A Message from the Chief Fire Officer: Celebrating Five Years of Leadership and Announcing Retirement

I am writing to you today (17 April 2024) with mixed emotions, as I reflect on my five years as the chief fire officer of Lancashire Fire and Rescue Service and announce my intention to retire at the end of the year, on the completion of 30 years of service. 

It has been an honour and a privilege to lead this outstanding organisation, which has been recognised as one of the best fire and rescue services in the country.  

From being rated outstanding for values and culture by His Majesty’s Inspectorate of Constabulary and Fire and Rescue Services, to being named Fire Service of the Year in national awards, our collective accomplishments have been received modestly by those in the service as simply part of the job. I am immensely proud of the achievements we have made together, especially in the areas of prevention, protection, response, and resilience. We have faced many challenges and opportunities, and we have always risen to the occasion with professionalism, courage, and compassion. 

The Covid-19 pandemic proved one of the most demanding periods in the Service’s history and we were at the heart of Lancashire’s response to the crisis, applying our skills and expertise in areas where we could support communities and make a difference. During the Winter Hill moorland fire, an unprecedented incident, firefighting took place for six weeks and together we managed to protect homes and vital infrastructure across 18 square kilometres of countryside.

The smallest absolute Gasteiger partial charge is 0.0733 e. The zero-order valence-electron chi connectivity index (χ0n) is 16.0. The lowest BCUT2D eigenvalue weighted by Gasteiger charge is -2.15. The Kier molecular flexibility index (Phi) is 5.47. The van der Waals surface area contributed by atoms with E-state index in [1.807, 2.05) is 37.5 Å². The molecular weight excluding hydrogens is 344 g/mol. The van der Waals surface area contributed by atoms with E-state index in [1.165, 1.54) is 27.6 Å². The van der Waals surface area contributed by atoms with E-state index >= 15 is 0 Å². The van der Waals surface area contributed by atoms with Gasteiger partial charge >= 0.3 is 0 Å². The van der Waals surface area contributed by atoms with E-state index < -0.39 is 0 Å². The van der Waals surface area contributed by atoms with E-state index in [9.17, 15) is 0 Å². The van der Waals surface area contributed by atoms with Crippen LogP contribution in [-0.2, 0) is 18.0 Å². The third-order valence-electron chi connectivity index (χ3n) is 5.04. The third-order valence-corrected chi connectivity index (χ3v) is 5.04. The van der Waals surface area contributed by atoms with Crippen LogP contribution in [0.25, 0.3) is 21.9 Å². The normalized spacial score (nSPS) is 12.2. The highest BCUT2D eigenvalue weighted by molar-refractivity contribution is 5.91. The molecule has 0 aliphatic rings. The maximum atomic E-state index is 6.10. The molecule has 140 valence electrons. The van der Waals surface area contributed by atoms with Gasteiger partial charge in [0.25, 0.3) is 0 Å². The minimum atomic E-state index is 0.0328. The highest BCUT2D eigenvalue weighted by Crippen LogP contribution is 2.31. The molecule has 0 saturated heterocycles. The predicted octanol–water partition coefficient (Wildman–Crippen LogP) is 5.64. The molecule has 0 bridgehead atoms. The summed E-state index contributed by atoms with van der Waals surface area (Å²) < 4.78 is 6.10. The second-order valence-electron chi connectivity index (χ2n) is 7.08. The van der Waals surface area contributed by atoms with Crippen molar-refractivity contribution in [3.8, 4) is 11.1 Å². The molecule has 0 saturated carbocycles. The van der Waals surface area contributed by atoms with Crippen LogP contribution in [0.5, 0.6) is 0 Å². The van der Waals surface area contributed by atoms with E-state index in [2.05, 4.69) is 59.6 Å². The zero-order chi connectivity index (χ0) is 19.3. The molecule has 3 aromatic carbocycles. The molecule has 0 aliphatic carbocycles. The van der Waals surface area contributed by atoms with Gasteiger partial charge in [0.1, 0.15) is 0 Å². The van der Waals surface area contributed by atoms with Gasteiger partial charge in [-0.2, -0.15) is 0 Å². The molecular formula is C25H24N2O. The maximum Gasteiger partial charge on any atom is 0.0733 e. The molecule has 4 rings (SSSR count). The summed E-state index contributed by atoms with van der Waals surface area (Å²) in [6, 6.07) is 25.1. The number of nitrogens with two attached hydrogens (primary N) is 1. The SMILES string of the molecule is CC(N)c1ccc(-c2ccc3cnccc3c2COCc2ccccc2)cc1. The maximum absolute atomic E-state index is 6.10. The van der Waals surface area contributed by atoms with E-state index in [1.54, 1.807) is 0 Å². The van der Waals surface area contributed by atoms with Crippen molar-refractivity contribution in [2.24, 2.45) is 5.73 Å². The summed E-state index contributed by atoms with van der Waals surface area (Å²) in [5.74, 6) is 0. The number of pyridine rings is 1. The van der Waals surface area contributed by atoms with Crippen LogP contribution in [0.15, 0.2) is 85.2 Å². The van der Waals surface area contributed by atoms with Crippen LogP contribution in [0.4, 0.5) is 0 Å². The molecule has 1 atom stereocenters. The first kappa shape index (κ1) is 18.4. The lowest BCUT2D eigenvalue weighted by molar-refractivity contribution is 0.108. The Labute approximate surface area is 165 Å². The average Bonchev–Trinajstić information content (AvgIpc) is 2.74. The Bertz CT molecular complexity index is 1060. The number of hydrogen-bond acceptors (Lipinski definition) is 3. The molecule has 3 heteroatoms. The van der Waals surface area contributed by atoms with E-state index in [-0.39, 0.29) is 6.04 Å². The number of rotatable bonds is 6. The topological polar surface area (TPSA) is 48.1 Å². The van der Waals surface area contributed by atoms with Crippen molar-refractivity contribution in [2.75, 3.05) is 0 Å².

Some of the highlights of our achievements include: 

  • Reducing the number of fires, injuries, and deaths by 25%, 30%, and 40% respectively, through our effective prevention and education programmes. 

  • Improving the safety and compliance of over 10,000 buildings and businesses, through our robust inspection and enforcement regime. 

  • Enhancing our operational readiness and response capabilities, through investing in new equipment, vehicles, and training. Some of our significant investments include the purchase of 12 new fire engines, the upgrade of our command and control system, and the development of our urban search and rescue team. 

  • Transforming the way we fight fires using aerial intelligence by leading nationally on the use of drones, and since expanded for use in underwater searches. 

  • Adapting to climate change emergencies through specialist wildfire units and tactical advisors, off-road vehicles that can access rural terrain, and flood and wildfire PPE (Personal Protective Equipment) for every firefighter. 

  • Strengthening our response to fires in commercial properties with capabilities that enhance firefighter safety and firefighting capability, while at the same time minimising fire damage to businesses. 

  • Leading canine innovation with the introduction of dogs in search and rescue operations, with our dogs and their handlers being deployed to worldwide emergencies, alongside the adoption of wellbeing dogs to support the health of our own staff. 

  • Strengthening our resilience and collaboration, through establishing new partnerships, mutual aid agreements, and contingency plans. 

  • Helping to deliver half a million Covid-19 vaccinations in Lancashire, with 125,000 administered directly by our staff. 

  • Collaborating with North West Ambulance Service on their community first responder initiative which sees our staff respond to life-threatening medical emergencies from the workplace.